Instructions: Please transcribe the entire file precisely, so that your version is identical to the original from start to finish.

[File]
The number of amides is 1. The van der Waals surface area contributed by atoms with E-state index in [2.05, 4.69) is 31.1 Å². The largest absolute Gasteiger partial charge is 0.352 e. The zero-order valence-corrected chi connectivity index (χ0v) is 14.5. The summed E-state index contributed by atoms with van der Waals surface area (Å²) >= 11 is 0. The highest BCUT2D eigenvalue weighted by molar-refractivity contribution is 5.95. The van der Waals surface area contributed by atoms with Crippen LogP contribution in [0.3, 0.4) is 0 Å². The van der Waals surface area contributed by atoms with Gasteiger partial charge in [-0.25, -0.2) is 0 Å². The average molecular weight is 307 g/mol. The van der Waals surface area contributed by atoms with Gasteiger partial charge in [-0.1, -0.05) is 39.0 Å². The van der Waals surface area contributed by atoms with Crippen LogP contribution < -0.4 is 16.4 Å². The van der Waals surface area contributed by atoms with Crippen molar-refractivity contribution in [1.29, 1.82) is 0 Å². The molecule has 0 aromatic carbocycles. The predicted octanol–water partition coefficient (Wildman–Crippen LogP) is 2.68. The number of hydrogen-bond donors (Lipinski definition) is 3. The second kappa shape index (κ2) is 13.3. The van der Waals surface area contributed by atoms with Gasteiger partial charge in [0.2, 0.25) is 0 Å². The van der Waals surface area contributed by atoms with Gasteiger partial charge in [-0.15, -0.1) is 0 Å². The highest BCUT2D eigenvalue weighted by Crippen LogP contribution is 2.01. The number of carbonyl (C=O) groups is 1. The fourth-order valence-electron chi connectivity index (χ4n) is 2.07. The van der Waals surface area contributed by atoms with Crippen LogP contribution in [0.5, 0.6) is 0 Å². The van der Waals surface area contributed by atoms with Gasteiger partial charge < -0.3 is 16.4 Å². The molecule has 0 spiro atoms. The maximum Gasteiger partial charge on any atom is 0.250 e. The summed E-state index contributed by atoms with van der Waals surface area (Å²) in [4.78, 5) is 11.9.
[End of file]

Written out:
The number of amides is 1. The van der Waals surface area contributed by atoms with E-state index in [2.05, 4.69) is 31.1 Å². The largest absolute Gasteiger partial charge is 0.352 e. The zero-order valence-corrected chi connectivity index (χ0v) is 14.5. The summed E-state index contributed by atoms with van der Waals surface area (Å²) >= 11 is 0. The highest BCUT2D eigenvalue weighted by molar-refractivity contribution is 5.95. The van der Waals surface area contributed by atoms with Crippen LogP contribution in [0.3, 0.4) is 0 Å². The van der Waals surface area contributed by atoms with Gasteiger partial charge in [-0.25, -0.2) is 0 Å². The average molecular weight is 307 g/mol. The van der Waals surface area contributed by atoms with Gasteiger partial charge in [-0.1, -0.05) is 39.0 Å². The van der Waals surface area contributed by atoms with Crippen LogP contribution < -0.4 is 16.4 Å². The van der Waals surface area contributed by atoms with Crippen molar-refractivity contribution in [1.29, 1.82) is 0 Å². The molecule has 0 aromatic carbocycles. The predicted octanol–water partition coefficient (Wildman–Crippen LogP) is 2.68. The number of hydrogen-bond donors (Lipinski definition) is 3. The second kappa shape index (κ2) is 13.3. The van der Waals surface area contributed by atoms with Gasteiger partial charge in [0.2, 0.25) is 0 Å². The van der Waals surface area contributed by atoms with Gasteiger partial charge in [-0.15, -0.1) is 0 Å². The highest BCUT2D eigenvalue weighted by Crippen LogP contribution is 2.01. The number of carbonyl (C=O) groups is 1. The fourth-order valence-electron chi connectivity index (χ4n) is 2.07. The van der Waals surface area contributed by atoms with Crippen LogP contribution in [0.5, 0.6) is 0 Å². The van der Waals surface area contributed by atoms with Gasteiger partial charge < -0.3 is 16.4 Å². The molecule has 0 spiro atoms. The maximum Gasteiger partial charge on any atom is 0.250 e. The summed E-state index contributed by atoms with van der Waals surface area (Å²) in [4.78, 5) is 11.9.